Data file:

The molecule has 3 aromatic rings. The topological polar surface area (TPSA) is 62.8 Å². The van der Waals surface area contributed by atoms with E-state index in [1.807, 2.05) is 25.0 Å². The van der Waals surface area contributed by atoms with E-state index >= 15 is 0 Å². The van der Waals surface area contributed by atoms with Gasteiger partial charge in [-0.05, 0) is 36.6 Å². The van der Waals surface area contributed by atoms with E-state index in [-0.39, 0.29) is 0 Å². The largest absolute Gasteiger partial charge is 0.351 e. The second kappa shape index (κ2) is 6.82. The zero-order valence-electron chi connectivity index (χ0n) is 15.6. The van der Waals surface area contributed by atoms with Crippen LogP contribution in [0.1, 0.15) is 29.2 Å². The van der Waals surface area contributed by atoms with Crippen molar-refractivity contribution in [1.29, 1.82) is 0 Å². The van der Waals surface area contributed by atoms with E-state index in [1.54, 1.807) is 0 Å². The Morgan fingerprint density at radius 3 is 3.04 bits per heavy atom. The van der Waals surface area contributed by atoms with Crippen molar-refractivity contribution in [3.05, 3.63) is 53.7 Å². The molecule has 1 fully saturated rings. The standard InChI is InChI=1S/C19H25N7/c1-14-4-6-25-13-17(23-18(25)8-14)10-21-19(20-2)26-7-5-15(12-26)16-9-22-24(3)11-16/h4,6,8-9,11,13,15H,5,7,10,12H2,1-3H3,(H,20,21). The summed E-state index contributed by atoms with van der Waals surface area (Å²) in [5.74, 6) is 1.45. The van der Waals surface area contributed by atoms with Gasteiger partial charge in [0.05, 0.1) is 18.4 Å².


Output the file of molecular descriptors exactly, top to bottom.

The molecule has 3 aromatic rings. The topological polar surface area (TPSA) is 62.8 Å². The van der Waals surface area contributed by atoms with E-state index in [1.807, 2.05) is 25.0 Å². The van der Waals surface area contributed by atoms with E-state index >= 15 is 0 Å². The van der Waals surface area contributed by atoms with Gasteiger partial charge in [-0.05, 0) is 36.6 Å². The van der Waals surface area contributed by atoms with E-state index in [-0.39, 0.29) is 0 Å². The largest absolute Gasteiger partial charge is 0.351 e. The second kappa shape index (κ2) is 6.82. The zero-order valence-electron chi connectivity index (χ0n) is 15.6. The van der Waals surface area contributed by atoms with Crippen LogP contribution in [0.1, 0.15) is 29.2 Å². The van der Waals surface area contributed by atoms with Crippen molar-refractivity contribution in [1.29, 1.82) is 0 Å². The van der Waals surface area contributed by atoms with E-state index in [1.54, 1.807) is 0 Å². The Morgan fingerprint density at radius 3 is 3.04 bits per heavy atom. The van der Waals surface area contributed by atoms with Crippen molar-refractivity contribution in [3.05, 3.63) is 53.7 Å². The molecule has 1 fully saturated rings. The standard InChI is InChI=1S/C19H25N7/c1-14-4-6-25-13-17(23-18(25)8-14)10-21-19(20-2)26-7-5-15(12-26)16-9-22-24(3)11-16/h4,6,8-9,11,13,15H,5,7,10,12H2,1-3H3,(H,20,21). The summed E-state index contributed by atoms with van der Waals surface area (Å²) in [5.74, 6) is 1.45. The van der Waals surface area contributed by atoms with Gasteiger partial charge in [0.05, 0.1) is 18.4 Å².